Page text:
Film Score Monthly booklets never cease to intrigue. On this occasion we learn that Stewart Granger personally prompted and financially guaranteed a scene-by-scene Technicolor M-G-M remake of the 1937 David O Selznick production of The Prisoner of Zenda that had starred Ronald Colman and Madeleine Carroll with Douglas Fairbanks Jnr and David Niven. (This vintage black and white film is still the quintessential Zenda according to most aficionados.) In the acting stakes, the rather nasally Granger was no match for the suave Colman, but having said that Granger was perfectly satisfactory in the dual role of Rudolf Rassendyll and the King. The film was shot under budget and in just 28 days by Richard "One-Take" Thorpe.[The 1952 remake also starred Deborah Kerr, James Mason, Jane Greer and Robert Douglas].
The original score for the O'Selznick production had been written by Alfred Newman. Stewart Granger suggested reusing Newman's music for the 1952 remake. Johnny Green, M-G-M's music chief, agreed but decided that Conrad Salinger should reorchestrate and adapt the score for the remake. Newman had used the Wagnerian principal of leitmotifs, assigning specific themes to characters or action Salinger's contribution was to round out the music and add a dimension that recalled Richard Strauss. In fact Strauss's Don Juan is quoted quite openly in the exciting 'Main Title' that opens with fanfares and embraces music of nobility, heroism, and one of Newman's loveliest love themes that reaches a rapturous apotheosis in 'Colman and Flavia walk inside' - as the Princess finds herself falling for Rassendyll thinking it is the King reformed.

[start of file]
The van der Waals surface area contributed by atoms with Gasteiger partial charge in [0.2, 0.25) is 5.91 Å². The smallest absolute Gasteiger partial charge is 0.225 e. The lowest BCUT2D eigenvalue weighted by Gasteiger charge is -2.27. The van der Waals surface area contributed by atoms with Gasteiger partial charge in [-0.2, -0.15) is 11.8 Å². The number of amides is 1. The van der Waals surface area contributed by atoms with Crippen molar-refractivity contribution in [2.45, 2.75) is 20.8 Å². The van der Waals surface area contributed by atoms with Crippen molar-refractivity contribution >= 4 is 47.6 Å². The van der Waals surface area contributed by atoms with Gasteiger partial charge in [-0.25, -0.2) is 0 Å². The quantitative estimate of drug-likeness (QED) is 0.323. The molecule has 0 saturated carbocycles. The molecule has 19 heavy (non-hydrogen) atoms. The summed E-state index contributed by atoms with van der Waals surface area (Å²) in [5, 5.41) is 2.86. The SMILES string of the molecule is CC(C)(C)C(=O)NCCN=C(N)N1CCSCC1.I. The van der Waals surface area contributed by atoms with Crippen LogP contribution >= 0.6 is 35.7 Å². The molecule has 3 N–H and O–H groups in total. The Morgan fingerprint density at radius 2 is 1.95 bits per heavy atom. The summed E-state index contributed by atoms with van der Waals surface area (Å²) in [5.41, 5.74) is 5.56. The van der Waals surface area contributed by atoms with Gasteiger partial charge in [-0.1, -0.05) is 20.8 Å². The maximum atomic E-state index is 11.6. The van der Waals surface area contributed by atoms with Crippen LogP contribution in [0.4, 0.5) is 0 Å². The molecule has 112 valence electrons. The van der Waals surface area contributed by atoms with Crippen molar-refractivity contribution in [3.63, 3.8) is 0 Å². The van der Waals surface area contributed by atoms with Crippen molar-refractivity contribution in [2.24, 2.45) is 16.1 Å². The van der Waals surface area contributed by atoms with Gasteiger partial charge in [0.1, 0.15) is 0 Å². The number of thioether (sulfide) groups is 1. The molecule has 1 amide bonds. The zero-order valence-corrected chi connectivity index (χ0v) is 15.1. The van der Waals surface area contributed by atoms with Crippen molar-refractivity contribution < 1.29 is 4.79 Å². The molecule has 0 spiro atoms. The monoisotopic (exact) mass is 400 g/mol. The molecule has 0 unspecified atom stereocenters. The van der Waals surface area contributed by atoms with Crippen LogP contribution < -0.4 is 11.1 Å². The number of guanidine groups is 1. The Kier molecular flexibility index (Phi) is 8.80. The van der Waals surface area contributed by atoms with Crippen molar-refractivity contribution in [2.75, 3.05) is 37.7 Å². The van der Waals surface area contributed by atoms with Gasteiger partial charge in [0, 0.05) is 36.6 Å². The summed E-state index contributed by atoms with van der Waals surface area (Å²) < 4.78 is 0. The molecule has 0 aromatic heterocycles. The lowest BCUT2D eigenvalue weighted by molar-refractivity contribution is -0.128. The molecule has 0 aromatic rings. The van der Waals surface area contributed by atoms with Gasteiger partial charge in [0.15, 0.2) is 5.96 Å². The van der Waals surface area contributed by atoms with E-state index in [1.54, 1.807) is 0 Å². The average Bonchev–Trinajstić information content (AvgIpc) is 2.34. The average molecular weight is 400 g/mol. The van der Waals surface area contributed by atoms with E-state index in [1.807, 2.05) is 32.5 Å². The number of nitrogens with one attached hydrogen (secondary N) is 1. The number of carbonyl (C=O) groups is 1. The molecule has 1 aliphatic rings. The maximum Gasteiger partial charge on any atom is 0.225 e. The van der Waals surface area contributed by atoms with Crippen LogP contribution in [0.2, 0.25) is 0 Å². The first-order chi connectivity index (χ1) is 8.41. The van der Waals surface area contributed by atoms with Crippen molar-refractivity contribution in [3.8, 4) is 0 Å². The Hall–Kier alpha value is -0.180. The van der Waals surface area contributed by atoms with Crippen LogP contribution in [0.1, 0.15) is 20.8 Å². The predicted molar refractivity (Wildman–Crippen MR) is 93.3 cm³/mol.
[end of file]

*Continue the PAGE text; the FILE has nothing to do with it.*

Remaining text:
The pomp and circumstance of the coronation scenes is brilliantly caught with a mix of Newman's fanfares and his Ruritanian National Anthem, and source music: a Bach chorale and a Handel Chorus ('See the Conquering Hero') here reproduced in stereo. Then there is the a capella female chorus that greets the appearance of Princess Flavia (which is slightly Hollywood kitsch). Finally there is a snippet of a Donna Nobis Pacem by Mozart as Rassendyll and Flavia leave the Cathedral.
In addition, there is more source music for the ball scene, while Newman's original music includes hunt/chase material and arresting sequences of intrigue and suspense when the King is kidnapped and imprisoned in the castle of Zenda, and excitement as Rasendyll rescues the King after duelling with Rupert of Hentzau (Mason). A notable Ravel-like theme is given to Prince Michael's French lover, Antoinette.
A memorable, noble, heroic, swashbuckling score, full of romance and excitement.